It is classic Christian theology that “ye cannot serve God and mammon.” And yet, there are currently thirty-eight lawsuits pending that make the claim that not only does a for-profit corporation have religious rights, but also that the Patient Protection and Affordable Care Act Women’s Health Amendment’s contraceptive coverage mandate violates the Religious Freedom Restoration Act (RFRA) and the Free Exercise Clause of the First Amendment by infringing on for-profit corporations’ religious rights.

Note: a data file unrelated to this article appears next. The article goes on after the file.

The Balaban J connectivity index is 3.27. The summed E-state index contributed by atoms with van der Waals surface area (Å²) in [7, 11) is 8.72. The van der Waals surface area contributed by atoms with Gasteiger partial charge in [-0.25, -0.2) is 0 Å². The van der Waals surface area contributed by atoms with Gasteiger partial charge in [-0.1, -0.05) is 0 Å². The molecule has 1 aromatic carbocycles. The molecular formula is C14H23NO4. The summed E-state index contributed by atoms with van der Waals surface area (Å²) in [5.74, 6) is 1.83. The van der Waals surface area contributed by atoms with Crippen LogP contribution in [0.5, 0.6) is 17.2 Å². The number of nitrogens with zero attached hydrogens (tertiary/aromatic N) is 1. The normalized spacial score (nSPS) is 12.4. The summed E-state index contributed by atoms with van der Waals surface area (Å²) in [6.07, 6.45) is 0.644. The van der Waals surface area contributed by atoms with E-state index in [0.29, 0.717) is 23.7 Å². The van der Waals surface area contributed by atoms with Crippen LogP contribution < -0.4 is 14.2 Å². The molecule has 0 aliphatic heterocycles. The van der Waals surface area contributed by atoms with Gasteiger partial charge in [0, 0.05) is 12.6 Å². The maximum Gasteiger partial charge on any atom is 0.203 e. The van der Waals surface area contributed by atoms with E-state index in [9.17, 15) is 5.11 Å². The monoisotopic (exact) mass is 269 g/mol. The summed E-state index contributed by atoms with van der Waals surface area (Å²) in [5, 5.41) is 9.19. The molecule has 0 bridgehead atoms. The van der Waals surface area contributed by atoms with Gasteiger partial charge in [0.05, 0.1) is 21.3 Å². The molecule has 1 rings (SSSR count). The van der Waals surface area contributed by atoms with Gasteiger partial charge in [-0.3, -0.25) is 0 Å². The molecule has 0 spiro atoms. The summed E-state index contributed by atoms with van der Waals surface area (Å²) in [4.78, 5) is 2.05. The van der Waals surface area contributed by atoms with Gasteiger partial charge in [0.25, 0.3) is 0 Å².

This Note provides an in-depth look at the specific claims raised by for profit corporations challenging the contraceptive coverage mandate. Part I will first compare the legal standard under the Religious Freedom Restoration Act with the legal standard under the Free Exercise Clause of the First Amendment, an idiosyncrasy that stems from the Supreme Court’s watershed decision of Employment Division, Department of Human Resources of Oregon v Smith. Part I will also give a brief background of the Patient Protection and Affordable Care Act (ACA), the Women’s Health Amendment (WHA), and the contraceptive coverage mandate. Part II will provide a framework for analyzing the decisions issued so far, dividing the relevant arguments into three categories: corporations’ religious rights, RFRA, and the Free Exercise Clause. Part II will use those categories as a structure for discussing the courts’ analyses of the contraceptive coverage mandate. Lastly, Part III will address the three questions posed by these litigations using the categories developed in Part II, and will suggest that the key to answering these questions lies in recognizing the unrepresented but central interests of a third party in these lawsuits: the employees whose access to contraceptive services hangs in the balance.